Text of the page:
the population. That is, with constant (1960) participation rates,
changes in population in the various age groups explained most of the
variation in overall male labor force growth. We have not yet extended
this hypothesis to the female labor force, but these results may sug-
gest that participation rates are not changing in response to economic
variables as much as some research suggests, but rather that much of
the variation in labor force growth merely reflects changes in the age
distribution of the population. In our judgment, research on this
subject has not yet resolved the question of which are the most im-
portant determinants of labor force growth: the age distribution of the
population, cyclical economic factors, or strictly demographic factors
such as marriage, number of children, extent of education, and so
In studying the behavior of average weekly hours, we found that
inclusion of a variable reflecting the share of goods production in total
production measurably improved the explanation of the cyclical be-
havior of average weekly hours. Perry [27] has also attempted to
handle mix problems in the aggregate function for average hours by
using an unemployment rate weighted by employment of different
groups in the labor force as the cyclical variable.
Since the determination of average hours and the labor force are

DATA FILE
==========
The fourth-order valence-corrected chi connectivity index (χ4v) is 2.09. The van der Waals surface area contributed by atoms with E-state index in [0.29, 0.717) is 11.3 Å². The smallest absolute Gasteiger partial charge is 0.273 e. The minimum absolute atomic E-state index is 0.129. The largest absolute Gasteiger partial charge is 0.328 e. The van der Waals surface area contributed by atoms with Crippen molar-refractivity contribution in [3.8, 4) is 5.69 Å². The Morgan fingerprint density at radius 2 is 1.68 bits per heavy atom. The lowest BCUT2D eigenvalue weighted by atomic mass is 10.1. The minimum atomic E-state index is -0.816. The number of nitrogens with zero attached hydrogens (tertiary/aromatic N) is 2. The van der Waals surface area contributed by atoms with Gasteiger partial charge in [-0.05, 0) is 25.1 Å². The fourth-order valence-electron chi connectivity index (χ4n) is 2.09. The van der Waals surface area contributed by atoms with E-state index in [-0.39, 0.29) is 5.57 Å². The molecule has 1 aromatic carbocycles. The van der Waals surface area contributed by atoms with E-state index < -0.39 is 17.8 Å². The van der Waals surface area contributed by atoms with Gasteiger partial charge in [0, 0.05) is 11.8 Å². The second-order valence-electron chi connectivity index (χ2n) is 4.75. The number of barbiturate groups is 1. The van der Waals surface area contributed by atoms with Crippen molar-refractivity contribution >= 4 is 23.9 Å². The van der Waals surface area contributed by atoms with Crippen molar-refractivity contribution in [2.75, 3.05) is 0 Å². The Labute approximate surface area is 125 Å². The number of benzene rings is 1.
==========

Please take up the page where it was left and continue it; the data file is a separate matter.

important to estimation of the endogenous unemployment rate, these
functions are also indirectly important to the determination of the
wage rate and price level within the model. We tried several simple
hypotheses about the basic Phillips equation, but none was particu-
10 Early work by Orcutt, et al, [251 shows that labor force participation is related to a number of demogra-
phic-economic variables such as real wages, property-type income, debt and liquid asset positions, the age
and number of children in a family, the level of education, and the structure of labor market demand in a
particular locality. Cohen and others [9] have taken a similar approach, but also have investigated the "dis-
couraged worker" hypothesis using cross-section data. and the general finding was that "discouragement"